Mars Child, Harriet McFadden, and Polly Glotzbach

Mars Child
Harriet McFadden
Women of Achievement

for a woman who solved a glaring problem despite
widespread inertia, apathy or ignorance around her:

Mars Child, Harriet McFadden, and Polly Glotzbach

Never underestimate the power of women, especially when their target is something for their children. Such is the legacy of Mars Child, Harriet McFadden and Polly Glotzbach.

These three women were determined to build a place just for children, where youngsters could expand their imagination and knowledge in an atmosphere of joy. They created the Children’s Museum of Memphis, which for 13 years has enriched the lives of children and those who love them across the city and the region.

Mars Child grew up in Boston, attended Harvard, and worked for a foreign film distributor, New York’s public radio and television station, and as Mayor Ed Koch’s gubernatorial campaign press assistant. She loved the idea of the children’s museum of her childhood and, after moving to Memphis in 1984, wanted to see it translated here for her three children to enjoy.

At virtually the same time, native Memphian and Hollins College graduate Harriet McFadden read about the Boston museum in an in-flight magazine. She promptly flew north to see the museum for herself and plan one similar for Memphis. It was there that a Boston museum trustee told Harriet about Mars’s interest in the same idea and that Mars was in Memphis. Was it fate? Coincidence? Magic?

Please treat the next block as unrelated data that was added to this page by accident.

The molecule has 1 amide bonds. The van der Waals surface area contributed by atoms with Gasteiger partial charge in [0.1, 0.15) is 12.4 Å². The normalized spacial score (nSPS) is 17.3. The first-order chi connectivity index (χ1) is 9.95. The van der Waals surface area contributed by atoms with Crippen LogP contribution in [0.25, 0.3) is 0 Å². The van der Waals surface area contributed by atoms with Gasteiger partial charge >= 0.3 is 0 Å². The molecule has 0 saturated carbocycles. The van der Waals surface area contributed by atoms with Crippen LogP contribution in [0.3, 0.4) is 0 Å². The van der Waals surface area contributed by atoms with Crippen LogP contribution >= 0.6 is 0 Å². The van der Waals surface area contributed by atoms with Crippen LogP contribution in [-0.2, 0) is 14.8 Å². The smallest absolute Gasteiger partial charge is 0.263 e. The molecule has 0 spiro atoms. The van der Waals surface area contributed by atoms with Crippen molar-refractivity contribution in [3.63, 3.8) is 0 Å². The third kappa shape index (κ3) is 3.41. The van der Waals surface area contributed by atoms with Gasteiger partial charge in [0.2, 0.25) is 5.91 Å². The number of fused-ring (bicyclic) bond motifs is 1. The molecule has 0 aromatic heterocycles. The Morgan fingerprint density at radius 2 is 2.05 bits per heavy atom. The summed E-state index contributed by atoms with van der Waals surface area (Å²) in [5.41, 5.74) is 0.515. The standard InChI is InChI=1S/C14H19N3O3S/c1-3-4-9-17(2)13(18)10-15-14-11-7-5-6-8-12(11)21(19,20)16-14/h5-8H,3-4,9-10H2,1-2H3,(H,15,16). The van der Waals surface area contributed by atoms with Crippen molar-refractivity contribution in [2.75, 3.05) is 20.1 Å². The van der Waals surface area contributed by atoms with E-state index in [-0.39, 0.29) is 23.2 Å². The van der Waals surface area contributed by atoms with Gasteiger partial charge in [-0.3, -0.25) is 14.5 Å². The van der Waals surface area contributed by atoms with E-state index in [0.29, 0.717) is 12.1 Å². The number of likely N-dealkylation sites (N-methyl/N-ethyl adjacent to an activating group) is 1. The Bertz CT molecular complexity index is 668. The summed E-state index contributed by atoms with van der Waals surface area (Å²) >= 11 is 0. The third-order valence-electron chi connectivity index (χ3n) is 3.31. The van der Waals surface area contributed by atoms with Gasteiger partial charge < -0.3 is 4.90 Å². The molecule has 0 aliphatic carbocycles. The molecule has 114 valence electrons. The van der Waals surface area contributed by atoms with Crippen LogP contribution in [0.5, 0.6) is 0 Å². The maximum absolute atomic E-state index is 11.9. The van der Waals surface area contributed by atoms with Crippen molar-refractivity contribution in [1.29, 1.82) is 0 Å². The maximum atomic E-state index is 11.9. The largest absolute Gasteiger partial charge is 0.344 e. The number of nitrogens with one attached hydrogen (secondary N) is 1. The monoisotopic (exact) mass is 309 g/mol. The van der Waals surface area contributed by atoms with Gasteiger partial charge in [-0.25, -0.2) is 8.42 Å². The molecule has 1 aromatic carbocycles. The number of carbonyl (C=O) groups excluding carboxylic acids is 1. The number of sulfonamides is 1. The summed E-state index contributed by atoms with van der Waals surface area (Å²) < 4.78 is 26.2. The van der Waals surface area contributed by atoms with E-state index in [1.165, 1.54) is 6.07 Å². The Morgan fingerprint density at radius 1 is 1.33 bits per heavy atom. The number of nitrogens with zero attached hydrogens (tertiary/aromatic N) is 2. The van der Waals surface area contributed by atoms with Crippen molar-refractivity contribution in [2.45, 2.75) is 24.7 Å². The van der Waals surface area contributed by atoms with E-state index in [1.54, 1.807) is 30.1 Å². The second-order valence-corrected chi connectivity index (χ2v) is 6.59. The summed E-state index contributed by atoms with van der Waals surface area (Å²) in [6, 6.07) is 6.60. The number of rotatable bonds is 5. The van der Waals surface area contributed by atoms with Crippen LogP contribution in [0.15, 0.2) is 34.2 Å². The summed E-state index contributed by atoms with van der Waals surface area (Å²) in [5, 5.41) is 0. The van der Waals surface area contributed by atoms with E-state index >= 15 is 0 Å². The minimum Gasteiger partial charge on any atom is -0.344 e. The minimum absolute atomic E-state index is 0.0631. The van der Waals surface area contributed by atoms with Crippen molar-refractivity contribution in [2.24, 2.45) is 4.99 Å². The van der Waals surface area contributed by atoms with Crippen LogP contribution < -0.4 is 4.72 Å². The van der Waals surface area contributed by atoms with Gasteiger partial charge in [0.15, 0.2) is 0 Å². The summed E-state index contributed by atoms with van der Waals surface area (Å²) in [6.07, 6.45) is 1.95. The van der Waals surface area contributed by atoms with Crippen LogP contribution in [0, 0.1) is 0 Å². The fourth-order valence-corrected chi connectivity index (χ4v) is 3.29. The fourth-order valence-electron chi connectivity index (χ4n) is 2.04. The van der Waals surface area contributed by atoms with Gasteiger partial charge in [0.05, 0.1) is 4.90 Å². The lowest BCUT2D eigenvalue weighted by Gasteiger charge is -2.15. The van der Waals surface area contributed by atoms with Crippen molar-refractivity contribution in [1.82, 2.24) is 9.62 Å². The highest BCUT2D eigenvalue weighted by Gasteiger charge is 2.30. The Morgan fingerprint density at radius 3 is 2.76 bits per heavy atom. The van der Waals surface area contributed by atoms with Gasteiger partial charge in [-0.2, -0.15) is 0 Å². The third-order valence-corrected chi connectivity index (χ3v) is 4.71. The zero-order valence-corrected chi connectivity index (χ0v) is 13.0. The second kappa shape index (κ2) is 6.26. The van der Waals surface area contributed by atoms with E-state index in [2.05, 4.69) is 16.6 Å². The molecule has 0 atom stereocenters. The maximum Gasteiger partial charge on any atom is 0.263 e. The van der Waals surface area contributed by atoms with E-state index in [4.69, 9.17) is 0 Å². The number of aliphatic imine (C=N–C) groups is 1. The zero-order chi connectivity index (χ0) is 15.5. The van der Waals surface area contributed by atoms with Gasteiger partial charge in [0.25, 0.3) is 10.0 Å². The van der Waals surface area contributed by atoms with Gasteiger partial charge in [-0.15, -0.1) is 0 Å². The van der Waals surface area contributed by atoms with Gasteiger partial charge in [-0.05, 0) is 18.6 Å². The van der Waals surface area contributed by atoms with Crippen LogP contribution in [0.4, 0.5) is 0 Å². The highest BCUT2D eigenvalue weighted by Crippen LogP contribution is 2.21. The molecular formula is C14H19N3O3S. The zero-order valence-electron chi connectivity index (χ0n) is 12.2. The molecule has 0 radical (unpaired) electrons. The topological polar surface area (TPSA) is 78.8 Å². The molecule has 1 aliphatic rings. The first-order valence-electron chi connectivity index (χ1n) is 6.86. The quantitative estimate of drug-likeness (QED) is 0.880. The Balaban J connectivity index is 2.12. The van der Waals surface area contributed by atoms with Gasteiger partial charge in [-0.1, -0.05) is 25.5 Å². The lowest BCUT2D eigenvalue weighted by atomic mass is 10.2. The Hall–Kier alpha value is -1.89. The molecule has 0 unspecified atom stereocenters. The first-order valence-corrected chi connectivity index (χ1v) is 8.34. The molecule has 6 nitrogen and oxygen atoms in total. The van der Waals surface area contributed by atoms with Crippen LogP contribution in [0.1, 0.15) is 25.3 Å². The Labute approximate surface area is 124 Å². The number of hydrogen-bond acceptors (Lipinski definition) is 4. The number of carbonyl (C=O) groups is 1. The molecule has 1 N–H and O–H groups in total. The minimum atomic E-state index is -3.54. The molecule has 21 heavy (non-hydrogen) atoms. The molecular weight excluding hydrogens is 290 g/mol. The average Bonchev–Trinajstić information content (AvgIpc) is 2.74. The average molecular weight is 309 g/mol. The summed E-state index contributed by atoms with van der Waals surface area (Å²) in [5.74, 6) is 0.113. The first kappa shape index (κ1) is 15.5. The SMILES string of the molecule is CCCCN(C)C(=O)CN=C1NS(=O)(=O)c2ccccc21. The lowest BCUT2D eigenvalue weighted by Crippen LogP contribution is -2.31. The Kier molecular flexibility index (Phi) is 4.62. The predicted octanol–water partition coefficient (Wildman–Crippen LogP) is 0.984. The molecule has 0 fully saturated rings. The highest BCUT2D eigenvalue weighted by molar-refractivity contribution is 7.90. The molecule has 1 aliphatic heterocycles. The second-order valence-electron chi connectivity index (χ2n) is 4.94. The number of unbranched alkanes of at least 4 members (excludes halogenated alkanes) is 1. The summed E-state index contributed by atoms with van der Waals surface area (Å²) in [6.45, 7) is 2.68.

Harriet called Mars, who lived only a few blocks from her. It was the fall of 1985. They met and went to work, at first two or three times a week, balancing young children and other responsibilities, in the days before cell phones and e-mail. “We formulated a plan,” Harriet said. “We had to explain what a children’s museum was – an educational, interactive resource for children … and plan how we would sell it to people who didn’t know what one was but would possibly help us get started, like corporations and foundations.”

When they were ready to get serious about fundraising, many people told them to see Polly Glotzbach, who had just completed a term as president of the Junior League of Memphis. A Vanderbilt graduate, Polly lived within a few blocks of Mars and Harriet. She had toured the St. Louis Children’s Museum. “It came home to me,” Polly said, “how great it would be to have a children’s museum here, plus how fun it would be to be in on something in the early stages.”

In April 1987, they incorporated the Children’s Museum of Memphis. That July they hired a children’s museum consultant.

“People told me in meetings where we were trying to get money that our enthusiasm was infectious,” Harriet said. “We were determined.” Gradually their troop of believers grew, from a few women around a kitchen table to a large group of people.

Said Polly, “Initially, I felt we were pushing a rock up a hill and could stop when we wanted to but it took on such momentum we were soon racing after it.”